This is part 25 of a series on how to approach bash programming in a way that’s safer and more structured than your basic script.

See part 1 if you want to catch the series from the start.

Last time, we discussed passing arrays as arguments to functions. This time, let’s discuss passing hashes instead.

While we were able to find a relatively convenient method of serializing and deserializing arrays by using the ascii unit separator along with the splat expansion and the local command, the same can’t be done for hashes.

The local trick is problematic because it’s difficult to turn a hash into a hash literal without writing code to do it. And, unfortunately, that’s about the size of it. We’re going to have to write code if we want to find a way to serialize a hash easily.

So what are we waiting for? Let’s write a test using our template:

set -o noglob
set -o nounset
shopt -s expand_aliases
alias it='(_shpec_failures=0; alias setup &>/dev/null && { setup; unalias setup; alias teardown &>/dev/null && trap teardown EXIT ;}; it'
alias ti='return $_shpec_failures); (( _shpec_failures += $?, _shpec_examples++ ))'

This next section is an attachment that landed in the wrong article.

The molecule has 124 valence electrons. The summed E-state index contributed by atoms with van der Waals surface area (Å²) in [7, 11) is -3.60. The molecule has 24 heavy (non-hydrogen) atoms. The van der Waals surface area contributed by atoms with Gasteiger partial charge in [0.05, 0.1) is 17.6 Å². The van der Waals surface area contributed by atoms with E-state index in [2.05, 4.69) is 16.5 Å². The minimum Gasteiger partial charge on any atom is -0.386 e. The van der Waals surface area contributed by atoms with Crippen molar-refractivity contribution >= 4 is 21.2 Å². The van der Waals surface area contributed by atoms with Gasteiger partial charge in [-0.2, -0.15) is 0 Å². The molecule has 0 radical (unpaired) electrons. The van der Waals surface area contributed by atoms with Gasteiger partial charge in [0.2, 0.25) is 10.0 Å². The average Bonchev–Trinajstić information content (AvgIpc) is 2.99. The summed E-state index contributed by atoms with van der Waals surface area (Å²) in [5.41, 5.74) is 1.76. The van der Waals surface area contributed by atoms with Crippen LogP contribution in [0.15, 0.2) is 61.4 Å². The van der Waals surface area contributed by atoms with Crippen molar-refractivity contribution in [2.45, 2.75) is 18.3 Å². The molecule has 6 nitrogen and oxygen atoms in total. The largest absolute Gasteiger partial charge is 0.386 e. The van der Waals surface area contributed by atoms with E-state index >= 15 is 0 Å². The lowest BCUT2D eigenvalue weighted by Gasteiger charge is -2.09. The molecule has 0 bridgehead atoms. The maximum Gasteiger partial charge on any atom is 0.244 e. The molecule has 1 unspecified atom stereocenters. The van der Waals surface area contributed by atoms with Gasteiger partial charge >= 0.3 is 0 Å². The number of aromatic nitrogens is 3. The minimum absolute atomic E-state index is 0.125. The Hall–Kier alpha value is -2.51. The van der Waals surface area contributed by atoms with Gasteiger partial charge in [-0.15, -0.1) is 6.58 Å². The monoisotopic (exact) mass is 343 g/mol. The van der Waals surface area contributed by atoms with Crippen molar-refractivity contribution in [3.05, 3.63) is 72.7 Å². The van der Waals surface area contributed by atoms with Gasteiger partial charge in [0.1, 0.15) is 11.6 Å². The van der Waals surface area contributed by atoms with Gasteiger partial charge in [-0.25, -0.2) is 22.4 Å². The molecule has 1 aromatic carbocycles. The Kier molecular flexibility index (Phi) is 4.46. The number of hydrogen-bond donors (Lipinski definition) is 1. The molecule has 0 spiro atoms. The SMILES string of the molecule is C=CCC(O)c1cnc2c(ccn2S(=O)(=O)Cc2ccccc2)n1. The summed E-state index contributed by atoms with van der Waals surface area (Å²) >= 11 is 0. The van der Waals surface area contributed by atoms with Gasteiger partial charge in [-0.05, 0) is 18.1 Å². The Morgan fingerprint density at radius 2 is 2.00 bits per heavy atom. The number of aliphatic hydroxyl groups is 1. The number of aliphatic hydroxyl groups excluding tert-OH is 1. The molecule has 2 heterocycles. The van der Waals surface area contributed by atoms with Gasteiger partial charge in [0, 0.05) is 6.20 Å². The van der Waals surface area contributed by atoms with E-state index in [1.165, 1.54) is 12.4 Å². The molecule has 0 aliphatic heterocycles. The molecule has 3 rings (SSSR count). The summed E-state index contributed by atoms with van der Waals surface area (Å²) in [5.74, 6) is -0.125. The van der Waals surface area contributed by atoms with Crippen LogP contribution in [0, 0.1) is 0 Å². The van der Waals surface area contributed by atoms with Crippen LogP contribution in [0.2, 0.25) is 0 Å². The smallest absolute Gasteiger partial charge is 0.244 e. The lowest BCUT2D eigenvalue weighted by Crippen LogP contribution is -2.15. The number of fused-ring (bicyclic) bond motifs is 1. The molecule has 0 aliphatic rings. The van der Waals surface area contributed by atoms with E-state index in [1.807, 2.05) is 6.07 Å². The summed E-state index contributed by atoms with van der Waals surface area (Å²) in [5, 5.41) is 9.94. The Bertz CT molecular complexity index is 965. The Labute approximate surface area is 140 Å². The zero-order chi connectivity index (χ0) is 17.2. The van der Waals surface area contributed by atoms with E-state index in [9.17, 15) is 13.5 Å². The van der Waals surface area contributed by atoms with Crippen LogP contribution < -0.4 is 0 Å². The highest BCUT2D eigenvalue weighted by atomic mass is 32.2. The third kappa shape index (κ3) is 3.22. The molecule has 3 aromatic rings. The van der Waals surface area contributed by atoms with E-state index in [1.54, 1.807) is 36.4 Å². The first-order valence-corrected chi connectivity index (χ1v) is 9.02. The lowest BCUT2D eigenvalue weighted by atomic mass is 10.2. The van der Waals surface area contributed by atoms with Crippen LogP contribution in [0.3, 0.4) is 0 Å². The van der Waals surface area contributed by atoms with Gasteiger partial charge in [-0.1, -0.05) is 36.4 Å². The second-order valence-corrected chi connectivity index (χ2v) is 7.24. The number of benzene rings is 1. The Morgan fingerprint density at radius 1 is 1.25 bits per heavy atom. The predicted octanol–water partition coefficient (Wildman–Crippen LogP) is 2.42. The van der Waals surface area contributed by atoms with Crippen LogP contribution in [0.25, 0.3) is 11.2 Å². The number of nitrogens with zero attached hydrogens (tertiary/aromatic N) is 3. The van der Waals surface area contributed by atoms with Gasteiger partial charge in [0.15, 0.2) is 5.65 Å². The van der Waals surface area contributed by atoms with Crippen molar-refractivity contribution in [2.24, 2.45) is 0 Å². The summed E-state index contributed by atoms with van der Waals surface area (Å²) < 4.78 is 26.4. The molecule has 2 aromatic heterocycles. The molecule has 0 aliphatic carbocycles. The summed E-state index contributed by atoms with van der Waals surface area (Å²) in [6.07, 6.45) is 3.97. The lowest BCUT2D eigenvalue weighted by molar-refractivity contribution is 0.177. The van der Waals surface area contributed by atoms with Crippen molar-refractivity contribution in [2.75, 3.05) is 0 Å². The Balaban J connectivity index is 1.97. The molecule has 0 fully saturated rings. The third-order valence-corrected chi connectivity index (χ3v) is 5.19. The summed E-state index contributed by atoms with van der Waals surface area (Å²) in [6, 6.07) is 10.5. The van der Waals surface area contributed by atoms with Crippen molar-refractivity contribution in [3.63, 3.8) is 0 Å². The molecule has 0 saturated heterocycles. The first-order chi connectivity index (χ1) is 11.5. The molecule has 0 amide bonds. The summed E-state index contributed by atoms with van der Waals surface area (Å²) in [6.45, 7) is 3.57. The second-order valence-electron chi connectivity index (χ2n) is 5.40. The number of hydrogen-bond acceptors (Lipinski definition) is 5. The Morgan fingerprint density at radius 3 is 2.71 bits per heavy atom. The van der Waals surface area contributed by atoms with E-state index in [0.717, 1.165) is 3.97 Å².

alias end_describe='end; unalias setup teardown &>/dev/null'

source $(dirname $(readlink -f $BASH_SOURCE))/../lib/support.bash

describe rep
  it "generates a representation of a hash"
    declare -A samples=(
    result=$(rep samples)
    assert equal '([one]="1" [zero]="0" )' $result

The idea here is to take the declare -p output and trim off the first part of the declaration, the part in which the variable name appears. I’ll go straight to the working version:

rep () {
  local expression

  expression="^declare -[a|A] [^=]+='(.*)'$"
  [[ $(declare -p $1) =~ $expression ]] && echo ${BASH_REMATCH[1]}

Here is how it’s used:

myfunc () {
  local -A myhash=$1

  # inspect the result to see that it worked
  declare -p myhash

declare -A argument=([zero]=0)

myfunc $(rep argument)

While this isn’t as clean as the array passing in the last post, this is the cleanest it can get while still passing by value. As compared to the array passing, there’s an additional call to rep in order to feed myfunc. Unfortunately that seems unavoidable.

At least the implementation of rep is simple, thanks to declare -p. In fact, since we’re using declare, rep isn’t specific to hashes either…if you like this method better than the array-passing method, it works for arrays as well if you just change the local -A to local -a. In fact, it also gets around the sparse array issue since declare -p provides the correct indexes.

Continue with part 26 - returning values